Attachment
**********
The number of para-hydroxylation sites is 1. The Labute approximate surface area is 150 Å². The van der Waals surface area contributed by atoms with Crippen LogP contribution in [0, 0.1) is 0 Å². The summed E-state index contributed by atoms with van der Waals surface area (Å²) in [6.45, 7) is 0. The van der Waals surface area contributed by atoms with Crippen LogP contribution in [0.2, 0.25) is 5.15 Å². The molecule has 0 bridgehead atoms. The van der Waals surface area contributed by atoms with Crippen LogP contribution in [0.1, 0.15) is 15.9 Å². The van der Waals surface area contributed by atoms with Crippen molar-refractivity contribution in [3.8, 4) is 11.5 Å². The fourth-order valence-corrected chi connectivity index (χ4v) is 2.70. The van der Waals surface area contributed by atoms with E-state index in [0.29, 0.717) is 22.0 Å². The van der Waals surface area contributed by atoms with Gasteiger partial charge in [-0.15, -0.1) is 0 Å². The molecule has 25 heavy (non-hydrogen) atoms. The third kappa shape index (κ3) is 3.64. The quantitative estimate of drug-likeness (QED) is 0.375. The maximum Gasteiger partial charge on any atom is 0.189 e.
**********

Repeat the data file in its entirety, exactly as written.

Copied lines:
The number of para-hydroxylation sites is 1. The Labute approximate surface area is 150 Å². The van der Waals surface area contributed by atoms with Crippen LogP contribution in [0, 0.1) is 0 Å². The summed E-state index contributed by atoms with van der Waals surface area (Å²) in [6.45, 7) is 0. The van der Waals surface area contributed by atoms with Crippen LogP contribution in [0.2, 0.25) is 5.15 Å². The molecule has 0 bridgehead atoms. The van der Waals surface area contributed by atoms with Crippen LogP contribution in [0.1, 0.15) is 15.9 Å². The van der Waals surface area contributed by atoms with Crippen molar-refractivity contribution in [3.8, 4) is 11.5 Å². The fourth-order valence-corrected chi connectivity index (χ4v) is 2.70. The van der Waals surface area contributed by atoms with E-state index in [0.29, 0.717) is 22.0 Å². The van der Waals surface area contributed by atoms with Gasteiger partial charge in [-0.15, -0.1) is 0 Å². The molecule has 25 heavy (non-hydrogen) atoms. The third kappa shape index (κ3) is 3.64. The quantitative estimate of drug-likeness (QED) is 0.375. The maximum Gasteiger partial charge on any atom is 0.189 e.